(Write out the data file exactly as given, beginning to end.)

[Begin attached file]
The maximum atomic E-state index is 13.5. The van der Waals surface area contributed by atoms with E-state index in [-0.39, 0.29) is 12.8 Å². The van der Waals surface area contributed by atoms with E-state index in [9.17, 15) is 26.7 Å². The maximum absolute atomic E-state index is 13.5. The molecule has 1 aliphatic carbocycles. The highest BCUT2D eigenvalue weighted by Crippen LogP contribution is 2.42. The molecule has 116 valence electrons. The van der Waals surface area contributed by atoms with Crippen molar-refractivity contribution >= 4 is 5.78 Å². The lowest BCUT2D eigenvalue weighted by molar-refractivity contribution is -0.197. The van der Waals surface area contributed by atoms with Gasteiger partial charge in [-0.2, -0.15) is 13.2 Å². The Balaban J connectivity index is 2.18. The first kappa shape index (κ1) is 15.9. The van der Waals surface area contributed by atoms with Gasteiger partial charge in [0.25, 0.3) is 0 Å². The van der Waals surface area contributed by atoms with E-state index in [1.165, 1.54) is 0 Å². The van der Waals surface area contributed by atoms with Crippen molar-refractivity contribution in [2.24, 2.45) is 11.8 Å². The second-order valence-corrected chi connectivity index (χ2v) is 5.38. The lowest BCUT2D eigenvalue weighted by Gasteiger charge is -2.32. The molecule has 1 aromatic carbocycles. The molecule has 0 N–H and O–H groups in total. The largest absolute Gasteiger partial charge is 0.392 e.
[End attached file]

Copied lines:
The maximum atomic E-state index is 13.5. The van der Waals surface area contributed by atoms with E-state index in [-0.39, 0.29) is 12.8 Å². The van der Waals surface area contributed by atoms with E-state index in [9.17, 15) is 26.7 Å². The maximum absolute atomic E-state index is 13.5. The molecule has 1 aliphatic carbocycles. The highest BCUT2D eigenvalue weighted by Crippen LogP contribution is 2.42. The molecule has 116 valence electrons. The van der Waals surface area contributed by atoms with Crippen molar-refractivity contribution >= 4 is 5.78 Å². The lowest BCUT2D eigenvalue weighted by molar-refractivity contribution is -0.197. The van der Waals surface area contributed by atoms with Gasteiger partial charge in [-0.2, -0.15) is 13.2 Å². The Balaban J connectivity index is 2.18. The first kappa shape index (κ1) is 15.9. The van der Waals surface area contributed by atoms with Gasteiger partial charge in [0.25, 0.3) is 0 Å². The van der Waals surface area contributed by atoms with E-state index in [1.165, 1.54) is 0 Å². The van der Waals surface area contributed by atoms with Crippen molar-refractivity contribution in [2.24, 2.45) is 11.8 Å². The second-order valence-corrected chi connectivity index (χ2v) is 5.38. The lowest BCUT2D eigenvalue weighted by Gasteiger charge is -2.32. The molecule has 1 aromatic carbocycles. The molecule has 0 N–H and O–H groups in total. The largest absolute Gasteiger partial charge is 0.392 e.